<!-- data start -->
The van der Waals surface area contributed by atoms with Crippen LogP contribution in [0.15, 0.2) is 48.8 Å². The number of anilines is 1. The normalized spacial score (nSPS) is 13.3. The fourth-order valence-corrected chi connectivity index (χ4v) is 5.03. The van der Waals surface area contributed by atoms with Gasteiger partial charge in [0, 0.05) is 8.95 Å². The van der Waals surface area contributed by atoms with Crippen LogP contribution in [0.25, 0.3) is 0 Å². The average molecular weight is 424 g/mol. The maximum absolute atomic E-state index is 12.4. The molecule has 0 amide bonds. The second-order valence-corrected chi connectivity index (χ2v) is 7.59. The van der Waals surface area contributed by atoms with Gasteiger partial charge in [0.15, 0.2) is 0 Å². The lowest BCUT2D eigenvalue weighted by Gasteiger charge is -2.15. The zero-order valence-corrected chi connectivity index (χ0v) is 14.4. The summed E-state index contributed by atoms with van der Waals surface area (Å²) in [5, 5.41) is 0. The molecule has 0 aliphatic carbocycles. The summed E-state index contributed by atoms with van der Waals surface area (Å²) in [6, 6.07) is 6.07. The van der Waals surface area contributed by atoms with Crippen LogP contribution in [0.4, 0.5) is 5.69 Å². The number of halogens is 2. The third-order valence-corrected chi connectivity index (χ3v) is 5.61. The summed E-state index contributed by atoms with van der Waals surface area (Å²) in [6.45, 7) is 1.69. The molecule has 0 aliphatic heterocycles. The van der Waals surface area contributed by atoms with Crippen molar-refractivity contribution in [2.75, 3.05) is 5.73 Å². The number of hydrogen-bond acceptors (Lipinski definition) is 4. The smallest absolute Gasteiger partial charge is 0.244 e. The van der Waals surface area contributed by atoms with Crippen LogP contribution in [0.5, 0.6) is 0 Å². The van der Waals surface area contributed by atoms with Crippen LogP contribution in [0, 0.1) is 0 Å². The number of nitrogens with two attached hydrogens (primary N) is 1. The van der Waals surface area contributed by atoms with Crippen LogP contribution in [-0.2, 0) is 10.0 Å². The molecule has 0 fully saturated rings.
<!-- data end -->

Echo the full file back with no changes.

The van der Waals surface area contributed by atoms with Crippen LogP contribution in [0.15, 0.2) is 48.8 Å². The number of anilines is 1. The normalized spacial score (nSPS) is 13.3. The fourth-order valence-corrected chi connectivity index (χ4v) is 5.03. The van der Waals surface area contributed by atoms with Gasteiger partial charge in [0, 0.05) is 8.95 Å². The van der Waals surface area contributed by atoms with Crippen LogP contribution in [0.25, 0.3) is 0 Å². The average molecular weight is 424 g/mol. The maximum absolute atomic E-state index is 12.4. The molecule has 0 amide bonds. The second-order valence-corrected chi connectivity index (χ2v) is 7.59. The van der Waals surface area contributed by atoms with Gasteiger partial charge in [0.15, 0.2) is 0 Å². The lowest BCUT2D eigenvalue weighted by Gasteiger charge is -2.15. The zero-order valence-corrected chi connectivity index (χ0v) is 14.4. The summed E-state index contributed by atoms with van der Waals surface area (Å²) in [5, 5.41) is 0. The molecule has 0 aliphatic carbocycles. The summed E-state index contributed by atoms with van der Waals surface area (Å²) in [6, 6.07) is 6.07. The van der Waals surface area contributed by atoms with Crippen LogP contribution in [0.4, 0.5) is 5.69 Å². The number of halogens is 2. The third-order valence-corrected chi connectivity index (χ3v) is 5.61. The summed E-state index contributed by atoms with van der Waals surface area (Å²) in [6.45, 7) is 1.69. The molecule has 0 aliphatic heterocycles. The van der Waals surface area contributed by atoms with Crippen molar-refractivity contribution in [2.75, 3.05) is 5.73 Å². The number of hydrogen-bond acceptors (Lipinski definition) is 4. The smallest absolute Gasteiger partial charge is 0.244 e. The van der Waals surface area contributed by atoms with Crippen LogP contribution in [0.5, 0.6) is 0 Å². The van der Waals surface area contributed by atoms with Crippen LogP contribution in [0, 0.1) is 0 Å². The number of nitrogens with two attached hydrogens (primary N) is 1. The van der Waals surface area contributed by atoms with Crippen LogP contribution in [-0.2, 0) is 10.0 Å². The molecule has 0 fully saturated rings.